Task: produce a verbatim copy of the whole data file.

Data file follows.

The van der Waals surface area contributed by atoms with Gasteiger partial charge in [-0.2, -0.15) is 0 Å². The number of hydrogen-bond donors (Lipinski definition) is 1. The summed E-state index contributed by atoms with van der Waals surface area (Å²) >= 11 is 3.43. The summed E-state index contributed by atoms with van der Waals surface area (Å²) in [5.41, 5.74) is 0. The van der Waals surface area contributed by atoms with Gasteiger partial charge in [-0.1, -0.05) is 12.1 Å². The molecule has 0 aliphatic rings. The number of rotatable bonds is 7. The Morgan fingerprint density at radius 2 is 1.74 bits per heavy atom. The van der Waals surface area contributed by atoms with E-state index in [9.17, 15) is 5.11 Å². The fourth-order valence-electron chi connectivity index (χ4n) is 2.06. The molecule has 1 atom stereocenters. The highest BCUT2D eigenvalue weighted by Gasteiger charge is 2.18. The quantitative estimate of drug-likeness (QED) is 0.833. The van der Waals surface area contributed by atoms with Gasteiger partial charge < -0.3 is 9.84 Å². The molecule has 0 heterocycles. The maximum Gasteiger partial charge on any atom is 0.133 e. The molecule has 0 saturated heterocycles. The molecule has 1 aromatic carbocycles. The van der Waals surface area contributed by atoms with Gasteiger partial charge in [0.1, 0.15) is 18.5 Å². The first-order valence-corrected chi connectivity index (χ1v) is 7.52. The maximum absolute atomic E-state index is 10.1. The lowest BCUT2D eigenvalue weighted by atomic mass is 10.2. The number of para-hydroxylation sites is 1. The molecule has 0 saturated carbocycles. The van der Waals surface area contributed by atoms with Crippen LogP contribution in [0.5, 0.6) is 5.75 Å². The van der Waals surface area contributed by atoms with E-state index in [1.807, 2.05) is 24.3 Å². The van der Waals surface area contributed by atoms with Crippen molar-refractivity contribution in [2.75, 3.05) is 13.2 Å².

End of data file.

The van der Waals surface area contributed by atoms with Gasteiger partial charge in [-0.2, -0.15) is 0 Å². The number of hydrogen-bond donors (Lipinski definition) is 1. The summed E-state index contributed by atoms with van der Waals surface area (Å²) >= 11 is 3.43. The summed E-state index contributed by atoms with van der Waals surface area (Å²) in [5.41, 5.74) is 0. The van der Waals surface area contributed by atoms with Gasteiger partial charge in [-0.1, -0.05) is 12.1 Å². The molecule has 0 aliphatic rings. The number of rotatable bonds is 7. The Morgan fingerprint density at radius 2 is 1.74 bits per heavy atom. The van der Waals surface area contributed by atoms with E-state index in [9.17, 15) is 5.11 Å². The fourth-order valence-electron chi connectivity index (χ4n) is 2.06. The molecule has 1 atom stereocenters. The highest BCUT2D eigenvalue weighted by Gasteiger charge is 2.18. The quantitative estimate of drug-likeness (QED) is 0.833. The van der Waals surface area contributed by atoms with Gasteiger partial charge < -0.3 is 9.84 Å². The molecule has 0 heterocycles. The maximum Gasteiger partial charge on any atom is 0.133 e. The molecule has 0 saturated heterocycles. The molecule has 1 aromatic carbocycles. The van der Waals surface area contributed by atoms with Gasteiger partial charge in [0.1, 0.15) is 18.5 Å². The first-order valence-corrected chi connectivity index (χ1v) is 7.52. The maximum absolute atomic E-state index is 10.1. The lowest BCUT2D eigenvalue weighted by atomic mass is 10.2. The number of para-hydroxylation sites is 1. The molecule has 0 saturated carbocycles. The van der Waals surface area contributed by atoms with Crippen LogP contribution in [0.5, 0.6) is 5.75 Å². The van der Waals surface area contributed by atoms with E-state index in [1.807, 2.05) is 24.3 Å². The van der Waals surface area contributed by atoms with Crippen molar-refractivity contribution in [2.75, 3.05) is 13.2 Å².